Financial benefits such as pay and benefits are also important, as well as job security, trust between employees and senior management. Other factors include the opportunity to use their skills in their work, a safe work environment, the organization’s financial stability, relationship with immediate supervisor, challenging, interesting work, communication, corporate culture, teamwork, access to, and use of resources, and more.

Once you implement measures for creating satisfied employees, you can focus your efforts on creating engaged, passionate employees. These employees also expect more from their companies than just meeting their basic needs. SHRM finds that certain job satisfaction measures promote workplace conditions that encourage employee engagement. Their recommendation: to increase employee engagement promote workplace practices and aspects that are linked to overall job satisfaction.

Some of the job satisfaction measures that create conditions of employee engagement include relationships with co-workers, opportunities to use skills/abilities, meaningfulness of the job, the work itself, relationship with supervisor, contribution to business goals, autonomy, corporate culture, job-specific training, career development opportunities, and more.

How Should You Measure Employee Satisfaction and Engagement?

The first step in creating a satisfied workforce is to understand whether their basic needs are being met. An employee satisfaction survey is a simple solution. This will help you get your employees’ feedback on the specific measures that contribute to employee satisfaction. You will be able to measure your workforce’s current level of satisfaction. These employee surveys will also help you identify areas where employee satisfaction is lacking and that require improvements.

Employee engagement is harder to quantify and often depends on the specifics of the role, the culture of the organization and more. Nevertheless, employee engagement surveys can help you get a sense of employees’ satisfaction and engagement levels. They are also a great way to identify areas of improvement. You can understand the obstacles to higher engagement your employees face. And you have the benefit of hearing from employees themselves on what would motivate them.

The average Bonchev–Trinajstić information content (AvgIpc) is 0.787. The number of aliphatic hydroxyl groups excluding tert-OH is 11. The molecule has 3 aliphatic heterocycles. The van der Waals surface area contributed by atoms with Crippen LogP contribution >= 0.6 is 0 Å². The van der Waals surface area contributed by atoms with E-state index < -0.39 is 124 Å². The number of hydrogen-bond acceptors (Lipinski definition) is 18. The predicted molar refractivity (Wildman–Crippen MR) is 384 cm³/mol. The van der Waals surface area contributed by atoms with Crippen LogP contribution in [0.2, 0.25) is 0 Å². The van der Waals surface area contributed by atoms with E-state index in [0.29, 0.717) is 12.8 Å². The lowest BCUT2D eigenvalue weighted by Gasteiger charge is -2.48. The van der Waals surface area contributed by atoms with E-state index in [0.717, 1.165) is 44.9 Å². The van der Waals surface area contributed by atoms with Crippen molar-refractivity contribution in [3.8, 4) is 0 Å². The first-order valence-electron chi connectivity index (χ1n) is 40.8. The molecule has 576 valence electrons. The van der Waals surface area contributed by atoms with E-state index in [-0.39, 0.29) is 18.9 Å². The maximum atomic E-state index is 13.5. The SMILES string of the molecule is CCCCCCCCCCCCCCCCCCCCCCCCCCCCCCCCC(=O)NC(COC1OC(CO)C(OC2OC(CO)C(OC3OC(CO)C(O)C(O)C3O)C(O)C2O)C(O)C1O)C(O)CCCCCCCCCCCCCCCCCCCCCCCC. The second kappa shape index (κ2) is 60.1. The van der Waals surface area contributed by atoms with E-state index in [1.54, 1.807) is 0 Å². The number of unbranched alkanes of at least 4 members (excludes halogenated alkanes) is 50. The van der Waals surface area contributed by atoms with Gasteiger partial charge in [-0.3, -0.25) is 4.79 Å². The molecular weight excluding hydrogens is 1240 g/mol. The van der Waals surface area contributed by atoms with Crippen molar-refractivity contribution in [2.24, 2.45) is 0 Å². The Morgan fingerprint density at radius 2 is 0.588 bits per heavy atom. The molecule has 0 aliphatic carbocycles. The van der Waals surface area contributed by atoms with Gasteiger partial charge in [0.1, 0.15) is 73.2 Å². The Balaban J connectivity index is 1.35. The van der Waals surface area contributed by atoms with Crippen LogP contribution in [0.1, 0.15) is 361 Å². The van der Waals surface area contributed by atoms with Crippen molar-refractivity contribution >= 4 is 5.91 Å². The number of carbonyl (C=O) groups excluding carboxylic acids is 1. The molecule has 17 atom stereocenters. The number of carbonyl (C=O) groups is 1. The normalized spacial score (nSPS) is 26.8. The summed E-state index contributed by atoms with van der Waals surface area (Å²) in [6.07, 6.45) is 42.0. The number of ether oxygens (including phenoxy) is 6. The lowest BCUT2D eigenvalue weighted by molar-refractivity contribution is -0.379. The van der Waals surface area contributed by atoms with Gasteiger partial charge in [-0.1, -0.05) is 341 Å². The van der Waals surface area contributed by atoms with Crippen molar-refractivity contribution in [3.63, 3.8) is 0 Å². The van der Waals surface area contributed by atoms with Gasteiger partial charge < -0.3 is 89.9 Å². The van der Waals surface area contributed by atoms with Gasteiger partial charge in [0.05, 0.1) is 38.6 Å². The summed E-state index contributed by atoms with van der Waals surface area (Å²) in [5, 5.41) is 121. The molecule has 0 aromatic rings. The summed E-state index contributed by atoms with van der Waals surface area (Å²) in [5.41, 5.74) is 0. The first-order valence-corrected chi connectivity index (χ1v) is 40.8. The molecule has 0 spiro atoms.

Employee satisfaction survey for employee feedback

Employee Surveys are the Answer

Employee surveys measure existing levels of satisfaction and engagement. They also highlight corresponding initiatives that contribute to existing levels. But they also provide valuable information on what measures the company is falling short on. Regular and frequent employee surveys can help you assess the success of organizational initiatives, and shed light on changes that might be required. By engaging with employee feedback in a meaningful way, you can find areas to focus on. You can implement and promote workplace practices that improve both satisfaction and engagement.

According to SHRM, management’s recognition of employee job performance is an important factor for employee job satisfaction. In a survey by SHRM, HR professionals revealed that performance management is a top priority that they give attention and resources to. However, many HR professionals gave mixed ratings to their organization’s performance management systems. Many organizations are transitioning from annual discussions to frequent feedback. A number of different types of employee surveys, including pulse surveys, or real-time surveys can be extremely useful for this activity.

Zonka’s employee survey templates provide a helpful guide to creating your employee surveys. Our feedback management software can help you keep track of survey results and provide helpful analysis to create a satisfied and engaged workforce.